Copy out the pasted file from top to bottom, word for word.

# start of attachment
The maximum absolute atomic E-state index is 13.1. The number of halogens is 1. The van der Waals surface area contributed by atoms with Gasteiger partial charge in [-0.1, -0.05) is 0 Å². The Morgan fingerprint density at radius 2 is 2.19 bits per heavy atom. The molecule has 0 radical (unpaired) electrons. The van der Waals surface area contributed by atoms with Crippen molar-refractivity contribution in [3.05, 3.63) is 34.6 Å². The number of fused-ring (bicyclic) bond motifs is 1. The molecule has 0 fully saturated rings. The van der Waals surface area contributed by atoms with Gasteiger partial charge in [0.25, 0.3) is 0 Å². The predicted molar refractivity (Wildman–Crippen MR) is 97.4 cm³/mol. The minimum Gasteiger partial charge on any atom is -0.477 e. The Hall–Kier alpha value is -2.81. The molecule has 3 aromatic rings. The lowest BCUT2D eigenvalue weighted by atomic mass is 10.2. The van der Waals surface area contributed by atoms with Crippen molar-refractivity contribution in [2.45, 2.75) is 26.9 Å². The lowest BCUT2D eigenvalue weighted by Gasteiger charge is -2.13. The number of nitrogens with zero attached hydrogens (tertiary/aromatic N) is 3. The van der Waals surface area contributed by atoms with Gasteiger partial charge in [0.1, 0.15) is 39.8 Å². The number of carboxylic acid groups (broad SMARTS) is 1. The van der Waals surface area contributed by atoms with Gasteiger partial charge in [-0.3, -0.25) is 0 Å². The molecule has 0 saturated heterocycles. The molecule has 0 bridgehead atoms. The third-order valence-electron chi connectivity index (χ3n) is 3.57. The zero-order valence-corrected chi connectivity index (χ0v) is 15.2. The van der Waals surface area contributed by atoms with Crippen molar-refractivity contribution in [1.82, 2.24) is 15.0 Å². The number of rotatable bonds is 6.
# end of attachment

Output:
The maximum absolute atomic E-state index is 13.1. The number of halogens is 1. The van der Waals surface area contributed by atoms with Gasteiger partial charge in [-0.1, -0.05) is 0 Å². The Morgan fingerprint density at radius 2 is 2.19 bits per heavy atom. The molecule has 0 radical (unpaired) electrons. The van der Waals surface area contributed by atoms with Crippen molar-refractivity contribution in [3.05, 3.63) is 34.6 Å². The number of fused-ring (bicyclic) bond motifs is 1. The molecule has 0 fully saturated rings. The van der Waals surface area contributed by atoms with Gasteiger partial charge in [0.25, 0.3) is 0 Å². The predicted molar refractivity (Wildman–Crippen MR) is 97.4 cm³/mol. The minimum Gasteiger partial charge on any atom is -0.477 e. The Hall–Kier alpha value is -2.81. The molecule has 3 aromatic rings. The lowest BCUT2D eigenvalue weighted by atomic mass is 10.2. The van der Waals surface area contributed by atoms with Crippen molar-refractivity contribution in [2.45, 2.75) is 26.9 Å². The lowest BCUT2D eigenvalue weighted by Gasteiger charge is -2.13. The number of nitrogens with zero attached hydrogens (tertiary/aromatic N) is 3. The van der Waals surface area contributed by atoms with Gasteiger partial charge in [0.1, 0.15) is 39.8 Å². The number of carboxylic acid groups (broad SMARTS) is 1. The van der Waals surface area contributed by atoms with Gasteiger partial charge in [-0.3, -0.25) is 0 Å². The molecule has 0 saturated heterocycles. The molecule has 0 bridgehead atoms. The third-order valence-electron chi connectivity index (χ3n) is 3.57. The zero-order valence-corrected chi connectivity index (χ0v) is 15.2. The van der Waals surface area contributed by atoms with Crippen molar-refractivity contribution in [1.82, 2.24) is 15.0 Å². The number of rotatable bonds is 6.